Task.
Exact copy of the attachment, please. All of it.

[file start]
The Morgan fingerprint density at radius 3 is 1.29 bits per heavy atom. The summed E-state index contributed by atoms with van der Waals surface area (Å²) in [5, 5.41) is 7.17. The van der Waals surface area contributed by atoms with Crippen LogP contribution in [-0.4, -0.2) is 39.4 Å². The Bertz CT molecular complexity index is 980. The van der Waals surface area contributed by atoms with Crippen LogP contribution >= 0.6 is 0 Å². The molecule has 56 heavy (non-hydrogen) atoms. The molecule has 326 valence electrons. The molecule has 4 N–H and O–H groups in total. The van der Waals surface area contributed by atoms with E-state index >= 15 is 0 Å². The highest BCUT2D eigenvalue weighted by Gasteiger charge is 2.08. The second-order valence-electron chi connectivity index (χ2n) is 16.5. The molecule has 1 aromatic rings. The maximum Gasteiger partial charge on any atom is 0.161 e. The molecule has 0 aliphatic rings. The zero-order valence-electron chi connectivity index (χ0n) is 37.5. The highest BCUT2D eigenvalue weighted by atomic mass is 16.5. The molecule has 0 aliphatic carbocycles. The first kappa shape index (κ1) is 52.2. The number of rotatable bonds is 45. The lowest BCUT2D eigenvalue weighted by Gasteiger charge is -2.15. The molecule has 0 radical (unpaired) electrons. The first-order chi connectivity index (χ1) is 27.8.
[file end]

The Morgan fingerprint density at radius 3 is 1.29 bits per heavy atom. The summed E-state index contributed by atoms with van der Waals surface area (Å²) in [5, 5.41) is 7.17. The van der Waals surface area contributed by atoms with Crippen LogP contribution in [-0.4, -0.2) is 39.4 Å². The Bertz CT molecular complexity index is 980. The van der Waals surface area contributed by atoms with Crippen LogP contribution >= 0.6 is 0 Å². The molecule has 56 heavy (non-hydrogen) atoms. The molecule has 326 valence electrons. The molecule has 4 N–H and O–H groups in total. The van der Waals surface area contributed by atoms with E-state index >= 15 is 0 Å². The highest BCUT2D eigenvalue weighted by Gasteiger charge is 2.08. The second-order valence-electron chi connectivity index (χ2n) is 16.5. The molecule has 1 aromatic rings. The maximum Gasteiger partial charge on any atom is 0.161 e. The molecule has 0 aliphatic rings. The zero-order valence-electron chi connectivity index (χ0n) is 37.5. The highest BCUT2D eigenvalue weighted by atomic mass is 16.5. The molecule has 0 aliphatic carbocycles. The first kappa shape index (κ1) is 52.2. The number of rotatable bonds is 45. The lowest BCUT2D eigenvalue weighted by Gasteiger charge is -2.15. The molecule has 0 radical (unpaired) electrons. The first-order chi connectivity index (χ1) is 27.8.